Earlier this week, three members of The Joseph Group team (Mark Palmer, Aaron Filbeck, and Travis Upton) attended the 6th Annual Ohio Institutional Investment Forum. The event largely consisted of panel discussions of Chief Investment Officers and Portfolio Managers from organizations such as The State Teachers Retirement System of Ohio, the Cleveland Clinic, and Kentucky Retirement Systems along with multiple investment professionals from institutional asset managers and consultants. The event was a terrific opportunity to gain perspective on what big institutions, who are responsible for multi-billion (with a “B”) investment portfolios, are doing to navigate the markets. Here some key highlights from our notes regarding the event:
- The risk of recession in the near term was seen as low. While the question of a recession was brought up a number of times, public funds and institutional managers seemed to agree a recession is NOT imminent. Those willing to put a timeframe to their forecast pointed to the risk of a recession being low until at least 2021. An institutional asset manager who started the event talked extensively about the difference between a general market pullback where the market dips and snaps back quickly, and a recessionary pullback where the market declines and takes a long time to recover. The manager shared their proprietary “Recession Risk Dashboard” which consisted of multiple indicators flashing “green” at the end of 2018. They then showed the history of their Dashboard and focused on how positive the current readings are compared to past environments when the economy was rolling into a recession.
- Institutions see interest rates remaining low. At one point during the conference, one of the speakers took an informal poll of the audience and asked how many of the attendees expected the benchmark 10-year Treasury rate, which is currently sitting at 2.6% to end their year higher than 3.0%. Less than 2% of the audience raised their hands. Richard Robben, Chief Investment Officer for Kentucky Retirement Systems offered his agreement with the audience. “With the Fed on hold and other areas of the world (Europe) cutting their interest rates, nothing I see makes me think rates will move materially higher anytime soon.”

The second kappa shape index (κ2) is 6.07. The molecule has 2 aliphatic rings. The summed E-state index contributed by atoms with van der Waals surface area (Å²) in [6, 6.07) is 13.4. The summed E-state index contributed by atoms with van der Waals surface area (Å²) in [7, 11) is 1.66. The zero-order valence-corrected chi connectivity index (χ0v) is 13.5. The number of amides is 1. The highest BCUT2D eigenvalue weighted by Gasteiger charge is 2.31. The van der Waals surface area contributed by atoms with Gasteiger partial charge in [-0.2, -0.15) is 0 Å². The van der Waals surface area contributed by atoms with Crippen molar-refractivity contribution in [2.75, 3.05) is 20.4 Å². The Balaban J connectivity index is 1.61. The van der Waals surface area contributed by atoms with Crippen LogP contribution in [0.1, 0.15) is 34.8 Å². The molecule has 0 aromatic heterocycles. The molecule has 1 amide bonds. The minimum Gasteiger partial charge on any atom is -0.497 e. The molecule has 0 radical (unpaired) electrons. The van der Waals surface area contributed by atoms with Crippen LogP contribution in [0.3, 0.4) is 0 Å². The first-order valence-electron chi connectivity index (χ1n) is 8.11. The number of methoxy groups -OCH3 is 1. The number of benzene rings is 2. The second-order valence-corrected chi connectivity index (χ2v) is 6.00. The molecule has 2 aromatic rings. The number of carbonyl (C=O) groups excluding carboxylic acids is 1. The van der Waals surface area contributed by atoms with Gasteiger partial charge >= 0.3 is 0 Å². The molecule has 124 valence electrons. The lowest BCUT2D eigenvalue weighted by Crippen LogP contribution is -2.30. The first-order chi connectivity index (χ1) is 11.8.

- Among asset classes, foreign stocks, especially emerging markets were a favorite. Multiple institutional firms talked about foreign stocks vs. U.S. stocks moving in cycles and that the current trend of U.S. stock leadership being extended relative to history. One manager stated, “I really like emerging markets long-term, but they are volatile and in the short-term, who knows? If you have a longer time horizon, you are likely to be rewarded.”
- Institutional managers were largely “neutral” across their target allocations and not taking big bets in any single asset class. When it comes to asset allocation, the institutions talked about positioning portfolios near their long-term targets in terms of allocations to stocks, bonds, real estate, and other asset classes. One institutional consultant explained it this way:
“Earnings are good, interest rates are stable, and the economy is pointing to sustainable, reasonable growth, which is terrific for growth assets like stocks. However, there are some big questions out there we do not know the answer to. It’s like asking one of those Magic 8-Ball things. Will the U.S. and China come to a trade agreement? Reply hazy. Try Again Later. Will Brexit actually happen, and if so when and how? Ask again later. The uncertainty leads us to be neutral across our asset allocation – this is not a time to take any big bets in any one asset class.”
- We love the analogy and when we look at the portfolios we are managing here at The Joseph Group, we agree. The backdrop for earnings and valuations is positive, but there are big uncertainties which suggest having some dry powder and managing risk. As a result, target allocations for our objective-based portfolios are also close to “neutral” with slight “overweights” in Global Stocks and Short-term Bonds and slight “underweights” in Credit and Real Assets.
The pension funds and endowments represented at The Ohio Institutional Investment Forum have similar goals as The Joseph Group – create investment portfolios which can navigate the uncertainties of the current global economic environment while achieving long-term returns which can make dreams and objectives a reality.
Have a great week!